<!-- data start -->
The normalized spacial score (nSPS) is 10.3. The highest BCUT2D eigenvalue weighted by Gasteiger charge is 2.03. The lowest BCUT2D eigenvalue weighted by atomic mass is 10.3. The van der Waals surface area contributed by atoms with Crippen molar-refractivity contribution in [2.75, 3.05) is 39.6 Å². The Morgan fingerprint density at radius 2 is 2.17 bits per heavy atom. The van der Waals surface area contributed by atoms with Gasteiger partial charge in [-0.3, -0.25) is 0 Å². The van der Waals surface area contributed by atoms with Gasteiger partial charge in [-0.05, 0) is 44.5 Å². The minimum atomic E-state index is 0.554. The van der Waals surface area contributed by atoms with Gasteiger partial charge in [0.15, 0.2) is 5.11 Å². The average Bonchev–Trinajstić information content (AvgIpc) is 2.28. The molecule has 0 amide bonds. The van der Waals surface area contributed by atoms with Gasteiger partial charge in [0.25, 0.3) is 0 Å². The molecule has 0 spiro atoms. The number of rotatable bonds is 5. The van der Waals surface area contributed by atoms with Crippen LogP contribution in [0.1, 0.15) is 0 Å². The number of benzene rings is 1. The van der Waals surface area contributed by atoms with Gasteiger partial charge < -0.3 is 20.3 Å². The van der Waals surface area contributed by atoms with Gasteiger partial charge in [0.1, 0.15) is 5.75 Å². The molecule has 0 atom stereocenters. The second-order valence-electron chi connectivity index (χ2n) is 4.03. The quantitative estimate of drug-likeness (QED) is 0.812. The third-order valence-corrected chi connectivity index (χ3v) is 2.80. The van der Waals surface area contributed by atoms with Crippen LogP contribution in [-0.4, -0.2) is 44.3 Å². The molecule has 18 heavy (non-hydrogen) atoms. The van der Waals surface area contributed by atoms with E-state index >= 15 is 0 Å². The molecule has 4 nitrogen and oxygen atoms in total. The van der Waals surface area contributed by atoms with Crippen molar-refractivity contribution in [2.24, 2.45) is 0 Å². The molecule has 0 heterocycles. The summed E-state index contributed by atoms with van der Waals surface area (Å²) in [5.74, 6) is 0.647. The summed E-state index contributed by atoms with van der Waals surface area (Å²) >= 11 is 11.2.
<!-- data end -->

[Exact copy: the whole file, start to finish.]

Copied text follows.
The normalized spacial score (nSPS) is 10.3. The highest BCUT2D eigenvalue weighted by Gasteiger charge is 2.03. The lowest BCUT2D eigenvalue weighted by atomic mass is 10.3. The van der Waals surface area contributed by atoms with Crippen molar-refractivity contribution in [2.75, 3.05) is 39.6 Å². The Morgan fingerprint density at radius 2 is 2.17 bits per heavy atom. The van der Waals surface area contributed by atoms with Gasteiger partial charge in [-0.3, -0.25) is 0 Å². The van der Waals surface area contributed by atoms with Gasteiger partial charge in [-0.05, 0) is 44.5 Å². The minimum atomic E-state index is 0.554. The van der Waals surface area contributed by atoms with Gasteiger partial charge in [0.15, 0.2) is 5.11 Å². The average Bonchev–Trinajstić information content (AvgIpc) is 2.28. The molecule has 0 amide bonds. The van der Waals surface area contributed by atoms with Gasteiger partial charge in [0.25, 0.3) is 0 Å². The molecule has 0 spiro atoms. The number of rotatable bonds is 5. The van der Waals surface area contributed by atoms with Crippen LogP contribution in [0.1, 0.15) is 0 Å². The number of benzene rings is 1. The van der Waals surface area contributed by atoms with Gasteiger partial charge < -0.3 is 20.3 Å². The van der Waals surface area contributed by atoms with Gasteiger partial charge in [0.1, 0.15) is 5.75 Å². The molecule has 0 atom stereocenters. The second-order valence-electron chi connectivity index (χ2n) is 4.03. The quantitative estimate of drug-likeness (QED) is 0.812. The third-order valence-corrected chi connectivity index (χ3v) is 2.80. The van der Waals surface area contributed by atoms with Crippen LogP contribution in [-0.4, -0.2) is 44.3 Å². The molecule has 18 heavy (non-hydrogen) atoms. The van der Waals surface area contributed by atoms with E-state index >= 15 is 0 Å². The molecule has 4 nitrogen and oxygen atoms in total. The van der Waals surface area contributed by atoms with Crippen molar-refractivity contribution in [2.24, 2.45) is 0 Å². The molecule has 0 heterocycles. The summed E-state index contributed by atoms with van der Waals surface area (Å²) in [5.74, 6) is 0.647. The summed E-state index contributed by atoms with van der Waals surface area (Å²) >= 11 is 11.2.